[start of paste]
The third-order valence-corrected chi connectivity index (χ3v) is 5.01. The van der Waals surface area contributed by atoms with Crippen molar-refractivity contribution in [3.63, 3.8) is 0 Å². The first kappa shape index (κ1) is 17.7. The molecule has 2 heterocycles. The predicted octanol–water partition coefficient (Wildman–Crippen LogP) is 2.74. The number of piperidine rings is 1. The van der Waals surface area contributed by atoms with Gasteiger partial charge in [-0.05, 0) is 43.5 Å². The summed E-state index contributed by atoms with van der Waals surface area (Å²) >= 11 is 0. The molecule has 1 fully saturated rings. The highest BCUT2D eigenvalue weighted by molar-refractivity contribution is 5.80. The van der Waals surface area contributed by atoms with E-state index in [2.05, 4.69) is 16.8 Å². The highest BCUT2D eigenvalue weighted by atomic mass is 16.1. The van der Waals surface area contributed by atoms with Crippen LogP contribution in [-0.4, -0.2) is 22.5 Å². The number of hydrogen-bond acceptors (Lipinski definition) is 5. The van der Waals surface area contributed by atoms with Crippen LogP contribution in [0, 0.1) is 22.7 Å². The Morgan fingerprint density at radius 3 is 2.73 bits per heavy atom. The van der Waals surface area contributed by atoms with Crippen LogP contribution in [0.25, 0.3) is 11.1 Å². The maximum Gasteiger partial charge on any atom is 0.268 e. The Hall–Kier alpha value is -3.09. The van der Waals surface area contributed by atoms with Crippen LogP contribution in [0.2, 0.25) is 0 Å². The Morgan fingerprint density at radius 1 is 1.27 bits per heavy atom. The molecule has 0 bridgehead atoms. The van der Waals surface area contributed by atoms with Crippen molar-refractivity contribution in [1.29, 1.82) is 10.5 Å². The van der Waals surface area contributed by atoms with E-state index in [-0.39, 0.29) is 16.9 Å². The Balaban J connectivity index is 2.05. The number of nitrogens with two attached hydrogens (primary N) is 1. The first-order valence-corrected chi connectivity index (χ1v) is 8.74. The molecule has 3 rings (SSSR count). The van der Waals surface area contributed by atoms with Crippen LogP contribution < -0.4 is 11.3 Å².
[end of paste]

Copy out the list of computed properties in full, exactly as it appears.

The third-order valence-corrected chi connectivity index (χ3v) is 5.01. The van der Waals surface area contributed by atoms with Crippen molar-refractivity contribution in [3.63, 3.8) is 0 Å². The first kappa shape index (κ1) is 17.7. The molecule has 2 heterocycles. The predicted octanol–water partition coefficient (Wildman–Crippen LogP) is 2.74. The number of piperidine rings is 1. The van der Waals surface area contributed by atoms with Gasteiger partial charge in [-0.05, 0) is 43.5 Å². The summed E-state index contributed by atoms with van der Waals surface area (Å²) >= 11 is 0. The molecule has 1 fully saturated rings. The highest BCUT2D eigenvalue weighted by molar-refractivity contribution is 5.80. The van der Waals surface area contributed by atoms with E-state index in [2.05, 4.69) is 16.8 Å². The highest BCUT2D eigenvalue weighted by atomic mass is 16.1. The van der Waals surface area contributed by atoms with Crippen LogP contribution in [-0.4, -0.2) is 22.5 Å². The number of hydrogen-bond acceptors (Lipinski definition) is 5. The van der Waals surface area contributed by atoms with Crippen LogP contribution in [0, 0.1) is 22.7 Å². The Morgan fingerprint density at radius 3 is 2.73 bits per heavy atom. The van der Waals surface area contributed by atoms with Crippen LogP contribution in [0.25, 0.3) is 11.1 Å². The maximum Gasteiger partial charge on any atom is 0.268 e. The Hall–Kier alpha value is -3.09. The van der Waals surface area contributed by atoms with Crippen LogP contribution in [0.2, 0.25) is 0 Å². The Morgan fingerprint density at radius 1 is 1.27 bits per heavy atom. The molecule has 0 bridgehead atoms. The van der Waals surface area contributed by atoms with Crippen molar-refractivity contribution in [1.29, 1.82) is 10.5 Å². The van der Waals surface area contributed by atoms with E-state index in [-0.39, 0.29) is 16.9 Å². The Balaban J connectivity index is 2.05. The number of nitrogens with two attached hydrogens (primary N) is 1. The first-order valence-corrected chi connectivity index (χ1v) is 8.74. The molecule has 3 rings (SSSR count). The van der Waals surface area contributed by atoms with Crippen LogP contribution < -0.4 is 11.3 Å².